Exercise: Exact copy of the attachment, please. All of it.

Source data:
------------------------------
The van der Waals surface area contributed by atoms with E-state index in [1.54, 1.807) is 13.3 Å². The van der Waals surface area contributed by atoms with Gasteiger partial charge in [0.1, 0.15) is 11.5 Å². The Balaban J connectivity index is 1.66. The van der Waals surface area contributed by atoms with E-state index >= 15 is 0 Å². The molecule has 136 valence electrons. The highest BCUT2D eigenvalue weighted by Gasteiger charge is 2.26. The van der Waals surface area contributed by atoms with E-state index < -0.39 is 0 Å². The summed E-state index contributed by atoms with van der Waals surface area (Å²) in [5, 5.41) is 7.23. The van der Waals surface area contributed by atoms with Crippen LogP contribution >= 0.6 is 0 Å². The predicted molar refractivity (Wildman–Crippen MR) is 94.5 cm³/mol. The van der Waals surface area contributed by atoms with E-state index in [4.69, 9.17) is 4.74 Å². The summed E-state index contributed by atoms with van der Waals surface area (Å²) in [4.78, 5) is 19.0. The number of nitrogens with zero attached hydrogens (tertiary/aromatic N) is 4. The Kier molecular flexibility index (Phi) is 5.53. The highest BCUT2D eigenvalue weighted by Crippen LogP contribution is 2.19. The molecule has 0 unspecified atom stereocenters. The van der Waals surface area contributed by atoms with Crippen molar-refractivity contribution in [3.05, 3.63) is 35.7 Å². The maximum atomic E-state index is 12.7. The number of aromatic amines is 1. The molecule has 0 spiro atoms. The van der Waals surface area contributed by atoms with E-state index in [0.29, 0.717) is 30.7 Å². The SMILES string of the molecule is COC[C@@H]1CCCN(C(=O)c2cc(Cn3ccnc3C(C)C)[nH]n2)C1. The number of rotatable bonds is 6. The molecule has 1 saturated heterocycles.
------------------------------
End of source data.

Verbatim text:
The van der Waals surface area contributed by atoms with E-state index in [1.54, 1.807) is 13.3 Å². The van der Waals surface area contributed by atoms with Gasteiger partial charge in [0.1, 0.15) is 11.5 Å². The Balaban J connectivity index is 1.66. The van der Waals surface area contributed by atoms with E-state index >= 15 is 0 Å². The molecule has 136 valence electrons. The highest BCUT2D eigenvalue weighted by Gasteiger charge is 2.26. The van der Waals surface area contributed by atoms with E-state index < -0.39 is 0 Å². The summed E-state index contributed by atoms with van der Waals surface area (Å²) in [5, 5.41) is 7.23. The van der Waals surface area contributed by atoms with Crippen LogP contribution >= 0.6 is 0 Å². The predicted molar refractivity (Wildman–Crippen MR) is 94.5 cm³/mol. The van der Waals surface area contributed by atoms with E-state index in [4.69, 9.17) is 4.74 Å². The summed E-state index contributed by atoms with van der Waals surface area (Å²) in [4.78, 5) is 19.0. The number of nitrogens with zero attached hydrogens (tertiary/aromatic N) is 4. The Kier molecular flexibility index (Phi) is 5.53. The highest BCUT2D eigenvalue weighted by Crippen LogP contribution is 2.19. The molecule has 0 unspecified atom stereocenters. The van der Waals surface area contributed by atoms with Crippen molar-refractivity contribution in [3.05, 3.63) is 35.7 Å². The maximum atomic E-state index is 12.7. The number of aromatic amines is 1. The molecule has 0 spiro atoms. The van der Waals surface area contributed by atoms with E-state index in [0.29, 0.717) is 30.7 Å². The SMILES string of the molecule is COC[C@@H]1CCCN(C(=O)c2cc(Cn3ccnc3C(C)C)[nH]n2)C1. The number of rotatable bonds is 6. The molecule has 1 saturated heterocycles.